The French like their potatoes in all forms and varieties. It is such a versatile vegetable, that goes so well with so many different types of foods. They are a good source of vitamin C, potassium, and fiber. Not to mention that they taste quite good.
A staple vegetable that was easily available in good times and in bad, potatoes have become quite prominent in French cuisine. Prepared in many different ways, here are the top French potato dishes that you are bound to love. So let’s get to it, shall we? Allons-y!
1. Gratin Dauphinois
The gratin dauphinois used to be a meal for the poor. Potatoes and heavy cream combined over a fire, this simple and hearty meal is filling and delicious.
These days with rich ingredients like cheese, bacon lardons, and fresh spinach, this classic recipe is a great comfort dish that the whole family will love. You can get the recipe for gratin dauphinois here.
2. Frites (fries)
French fries, or frites as they are called in French, are actually Belgian. Since Belgium is on the French border, and French is an official language in Belgium, the confusion arose.
Potatoes cut into long strips and deep-fried were served to American, Canadian, and British troops in Belgium during World War I. Those troops then took stories of “french fries” home with them.
Another popular dish that you will see on brasserie and café menus all across France is the steak frites which is a steak paired with French fries. Having traveled all over the world, the “french fry” is now a classic. You can read more food facts from France here.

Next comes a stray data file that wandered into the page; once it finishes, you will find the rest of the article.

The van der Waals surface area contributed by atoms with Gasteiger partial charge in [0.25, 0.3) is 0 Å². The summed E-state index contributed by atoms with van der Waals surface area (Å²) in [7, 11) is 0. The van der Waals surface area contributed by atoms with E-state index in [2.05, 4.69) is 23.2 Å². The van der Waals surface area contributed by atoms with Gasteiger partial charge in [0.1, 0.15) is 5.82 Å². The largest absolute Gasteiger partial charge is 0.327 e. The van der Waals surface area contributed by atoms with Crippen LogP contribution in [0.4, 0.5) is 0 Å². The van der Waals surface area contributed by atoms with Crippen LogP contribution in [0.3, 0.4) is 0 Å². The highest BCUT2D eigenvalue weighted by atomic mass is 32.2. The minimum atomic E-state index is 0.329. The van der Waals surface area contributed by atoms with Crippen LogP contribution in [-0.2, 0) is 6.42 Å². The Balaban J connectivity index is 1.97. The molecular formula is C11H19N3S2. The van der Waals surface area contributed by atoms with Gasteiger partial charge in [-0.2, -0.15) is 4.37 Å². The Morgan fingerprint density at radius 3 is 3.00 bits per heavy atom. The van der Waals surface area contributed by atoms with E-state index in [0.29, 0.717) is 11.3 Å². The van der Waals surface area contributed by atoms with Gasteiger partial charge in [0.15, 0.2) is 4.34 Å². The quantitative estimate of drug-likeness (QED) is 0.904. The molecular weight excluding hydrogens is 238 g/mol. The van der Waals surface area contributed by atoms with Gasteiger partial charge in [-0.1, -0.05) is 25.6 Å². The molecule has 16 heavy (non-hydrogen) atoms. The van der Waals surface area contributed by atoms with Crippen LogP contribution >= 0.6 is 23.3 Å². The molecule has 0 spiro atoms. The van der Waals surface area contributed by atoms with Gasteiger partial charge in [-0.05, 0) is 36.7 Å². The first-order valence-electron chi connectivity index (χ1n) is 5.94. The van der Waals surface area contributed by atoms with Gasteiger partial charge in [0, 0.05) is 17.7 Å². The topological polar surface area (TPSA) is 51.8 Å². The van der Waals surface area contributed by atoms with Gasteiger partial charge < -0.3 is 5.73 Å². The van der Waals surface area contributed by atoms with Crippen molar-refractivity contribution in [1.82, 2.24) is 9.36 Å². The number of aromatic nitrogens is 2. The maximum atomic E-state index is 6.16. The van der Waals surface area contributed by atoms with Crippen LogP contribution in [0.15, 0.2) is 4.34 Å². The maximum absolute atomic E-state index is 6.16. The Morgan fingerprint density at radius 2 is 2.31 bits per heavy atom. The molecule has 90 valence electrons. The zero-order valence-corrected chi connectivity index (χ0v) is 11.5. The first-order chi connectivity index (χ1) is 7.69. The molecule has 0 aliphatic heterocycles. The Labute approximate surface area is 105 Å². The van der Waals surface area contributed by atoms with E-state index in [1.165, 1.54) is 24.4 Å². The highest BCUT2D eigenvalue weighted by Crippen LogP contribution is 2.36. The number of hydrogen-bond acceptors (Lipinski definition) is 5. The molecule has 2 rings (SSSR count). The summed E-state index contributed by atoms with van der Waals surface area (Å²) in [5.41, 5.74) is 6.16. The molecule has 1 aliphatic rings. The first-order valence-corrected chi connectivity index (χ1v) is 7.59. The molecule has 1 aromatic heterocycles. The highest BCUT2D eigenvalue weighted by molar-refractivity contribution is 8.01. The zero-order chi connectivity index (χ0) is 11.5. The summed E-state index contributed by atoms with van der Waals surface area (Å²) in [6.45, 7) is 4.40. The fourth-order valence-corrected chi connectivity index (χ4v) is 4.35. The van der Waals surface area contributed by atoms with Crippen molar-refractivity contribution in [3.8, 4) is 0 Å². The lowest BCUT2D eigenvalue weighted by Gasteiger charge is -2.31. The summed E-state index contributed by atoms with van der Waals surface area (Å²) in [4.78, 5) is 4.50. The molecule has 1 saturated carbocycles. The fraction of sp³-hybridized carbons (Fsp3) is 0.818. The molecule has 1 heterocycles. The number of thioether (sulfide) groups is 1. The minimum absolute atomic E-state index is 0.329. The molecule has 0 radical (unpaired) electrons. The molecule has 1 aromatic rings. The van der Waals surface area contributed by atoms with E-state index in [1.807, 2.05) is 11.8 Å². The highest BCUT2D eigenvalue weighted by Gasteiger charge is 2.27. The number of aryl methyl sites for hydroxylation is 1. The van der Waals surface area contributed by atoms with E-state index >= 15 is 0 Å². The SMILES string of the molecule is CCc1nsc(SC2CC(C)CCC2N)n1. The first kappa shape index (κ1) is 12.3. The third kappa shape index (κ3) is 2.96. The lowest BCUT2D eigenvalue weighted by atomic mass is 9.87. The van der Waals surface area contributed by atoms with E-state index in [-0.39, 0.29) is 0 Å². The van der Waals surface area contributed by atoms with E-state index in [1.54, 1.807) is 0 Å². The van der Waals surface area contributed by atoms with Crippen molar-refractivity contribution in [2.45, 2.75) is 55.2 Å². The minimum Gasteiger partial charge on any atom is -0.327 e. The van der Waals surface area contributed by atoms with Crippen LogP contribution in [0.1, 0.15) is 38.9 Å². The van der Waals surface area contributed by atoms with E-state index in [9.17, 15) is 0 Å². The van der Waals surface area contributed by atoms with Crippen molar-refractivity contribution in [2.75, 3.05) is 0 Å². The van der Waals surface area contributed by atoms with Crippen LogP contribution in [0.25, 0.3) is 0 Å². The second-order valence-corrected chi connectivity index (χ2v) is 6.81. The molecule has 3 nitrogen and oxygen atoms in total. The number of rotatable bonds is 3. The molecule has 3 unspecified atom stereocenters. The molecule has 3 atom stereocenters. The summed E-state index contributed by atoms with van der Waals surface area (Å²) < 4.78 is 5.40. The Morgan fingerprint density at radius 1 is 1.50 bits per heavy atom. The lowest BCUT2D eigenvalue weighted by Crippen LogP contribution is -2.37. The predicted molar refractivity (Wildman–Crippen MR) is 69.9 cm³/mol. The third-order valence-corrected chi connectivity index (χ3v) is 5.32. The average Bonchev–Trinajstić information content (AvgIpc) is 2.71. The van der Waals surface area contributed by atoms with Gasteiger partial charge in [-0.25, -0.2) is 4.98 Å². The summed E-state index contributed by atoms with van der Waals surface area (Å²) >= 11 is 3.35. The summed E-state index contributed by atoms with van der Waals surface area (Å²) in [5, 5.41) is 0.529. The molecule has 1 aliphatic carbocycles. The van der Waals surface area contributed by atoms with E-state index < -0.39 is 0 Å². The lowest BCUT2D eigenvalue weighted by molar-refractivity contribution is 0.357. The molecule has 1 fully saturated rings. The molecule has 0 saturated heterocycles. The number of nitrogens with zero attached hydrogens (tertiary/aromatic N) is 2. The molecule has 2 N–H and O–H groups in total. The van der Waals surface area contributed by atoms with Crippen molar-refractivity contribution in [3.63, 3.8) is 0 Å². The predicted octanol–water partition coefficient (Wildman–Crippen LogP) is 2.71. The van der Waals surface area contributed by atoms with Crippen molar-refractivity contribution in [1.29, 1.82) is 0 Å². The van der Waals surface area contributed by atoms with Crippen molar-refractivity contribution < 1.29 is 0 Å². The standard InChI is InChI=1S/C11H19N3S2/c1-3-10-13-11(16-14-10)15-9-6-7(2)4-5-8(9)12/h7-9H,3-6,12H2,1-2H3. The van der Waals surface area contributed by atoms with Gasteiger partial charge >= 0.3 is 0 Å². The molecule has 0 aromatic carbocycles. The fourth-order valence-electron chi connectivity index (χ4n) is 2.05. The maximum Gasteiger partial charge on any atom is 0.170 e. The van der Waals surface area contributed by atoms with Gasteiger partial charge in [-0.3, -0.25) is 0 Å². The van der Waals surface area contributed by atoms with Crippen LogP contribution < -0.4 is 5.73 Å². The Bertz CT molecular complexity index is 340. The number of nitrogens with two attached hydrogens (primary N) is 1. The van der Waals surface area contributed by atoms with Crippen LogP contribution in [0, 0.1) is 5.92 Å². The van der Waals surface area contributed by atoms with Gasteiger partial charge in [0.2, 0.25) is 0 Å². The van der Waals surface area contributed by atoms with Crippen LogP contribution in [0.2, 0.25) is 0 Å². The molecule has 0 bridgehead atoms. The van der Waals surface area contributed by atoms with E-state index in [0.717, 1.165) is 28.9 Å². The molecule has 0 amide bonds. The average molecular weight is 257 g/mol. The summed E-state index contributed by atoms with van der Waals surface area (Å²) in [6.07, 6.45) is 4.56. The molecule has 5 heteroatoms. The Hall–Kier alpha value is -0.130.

3. Lyonnaise Potatoes
Lyonnaise potatoes involves of sliced potatoes that are pan fried and sautéed in butter with parsley. Bacon lardons and thinly sliced onions are also sometimes added to the recipe.
Lyonnaise potatoes are usually served as an accompaniment to a meat dish, like roti de boeuf.
If you like cheese and potatoes, there is nothing not to like about a tartiflette. This hearty meal has copious amounts of reblochon cheese and bacon lardons topped onto sliced potatoes, and is local to the Alpine region of France. It is usually served as a main, but you can have it as a side as well.
If you are a connaisseur of French gastronomy, you will note that the ingredients in a tartiflette are suspiciously quite similar to that of the gratin dauphinois potatoes.
In fact, the main difference is that for au gratin potatoes, you can use more or less whatever cheese catches your fancy, while a tartiflette must include reblochon cheese which comes from the Alps mountains. You can get the recipe for tartiflette here.
Serve with: Local Vin de Savoie and a traditional digestif like genepi to wash it down after the meal.
Raclette is a semi-hard type of cheese, traditionally made from non-pasteurized milk.
Friends and family gather together at the end of the day and cook the cheese together, melting it to place on top of potatoes and charcuterie (salt-cured hams). You can read more about eating raclette here.
6. Mushroom and Potato Gratin
If plain potatoes in a gratin seems a little boring, add in some mushrooms to vary the flavor.
You can choose any type of mushroom to add to the dish, but I usually use white button or cremini (brown) mushrooms. You can also use oyster, button or stemmed shiitake mushrooms. You can get the recipe for mushroom and potato gratin here.
☞ READ MORE: Easy Guide to the French Wines
If you enjoyed that article, you may like to read more about other classic French foods. A bientôt!